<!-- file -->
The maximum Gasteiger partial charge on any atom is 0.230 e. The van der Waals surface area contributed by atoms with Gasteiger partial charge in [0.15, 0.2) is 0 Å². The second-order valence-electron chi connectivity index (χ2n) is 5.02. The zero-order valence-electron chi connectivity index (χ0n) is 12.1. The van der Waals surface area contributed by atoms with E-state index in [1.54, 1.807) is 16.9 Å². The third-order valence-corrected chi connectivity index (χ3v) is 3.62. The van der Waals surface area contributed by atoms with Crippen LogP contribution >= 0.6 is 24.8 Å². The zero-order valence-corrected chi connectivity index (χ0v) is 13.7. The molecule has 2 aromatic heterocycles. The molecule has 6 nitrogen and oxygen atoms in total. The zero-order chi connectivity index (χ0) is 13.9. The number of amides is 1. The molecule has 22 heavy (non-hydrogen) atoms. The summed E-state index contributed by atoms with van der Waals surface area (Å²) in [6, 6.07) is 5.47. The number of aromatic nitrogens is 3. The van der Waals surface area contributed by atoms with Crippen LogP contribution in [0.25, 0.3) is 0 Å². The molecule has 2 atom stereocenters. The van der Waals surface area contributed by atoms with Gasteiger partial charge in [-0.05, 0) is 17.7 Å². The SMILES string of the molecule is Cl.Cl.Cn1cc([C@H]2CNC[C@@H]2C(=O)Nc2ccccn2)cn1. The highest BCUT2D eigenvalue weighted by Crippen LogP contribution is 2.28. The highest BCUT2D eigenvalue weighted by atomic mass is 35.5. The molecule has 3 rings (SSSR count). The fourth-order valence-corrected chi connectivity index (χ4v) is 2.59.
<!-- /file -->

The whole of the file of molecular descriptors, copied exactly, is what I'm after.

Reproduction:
The maximum Gasteiger partial charge on any atom is 0.230 e. The van der Waals surface area contributed by atoms with Gasteiger partial charge in [0.15, 0.2) is 0 Å². The second-order valence-electron chi connectivity index (χ2n) is 5.02. The zero-order valence-electron chi connectivity index (χ0n) is 12.1. The van der Waals surface area contributed by atoms with E-state index in [1.54, 1.807) is 16.9 Å². The third-order valence-corrected chi connectivity index (χ3v) is 3.62. The van der Waals surface area contributed by atoms with Crippen LogP contribution >= 0.6 is 24.8 Å². The zero-order valence-corrected chi connectivity index (χ0v) is 13.7. The molecule has 2 aromatic heterocycles. The molecule has 6 nitrogen and oxygen atoms in total. The zero-order chi connectivity index (χ0) is 13.9. The number of amides is 1. The molecule has 22 heavy (non-hydrogen) atoms. The summed E-state index contributed by atoms with van der Waals surface area (Å²) in [6, 6.07) is 5.47. The number of aromatic nitrogens is 3. The van der Waals surface area contributed by atoms with Crippen LogP contribution in [0.25, 0.3) is 0 Å². The molecule has 2 atom stereocenters. The van der Waals surface area contributed by atoms with Gasteiger partial charge in [-0.05, 0) is 17.7 Å². The SMILES string of the molecule is Cl.Cl.Cn1cc([C@H]2CNC[C@@H]2C(=O)Nc2ccccn2)cn1. The highest BCUT2D eigenvalue weighted by Crippen LogP contribution is 2.28. The highest BCUT2D eigenvalue weighted by atomic mass is 35.5. The molecule has 3 rings (SSSR count). The fourth-order valence-corrected chi connectivity index (χ4v) is 2.59.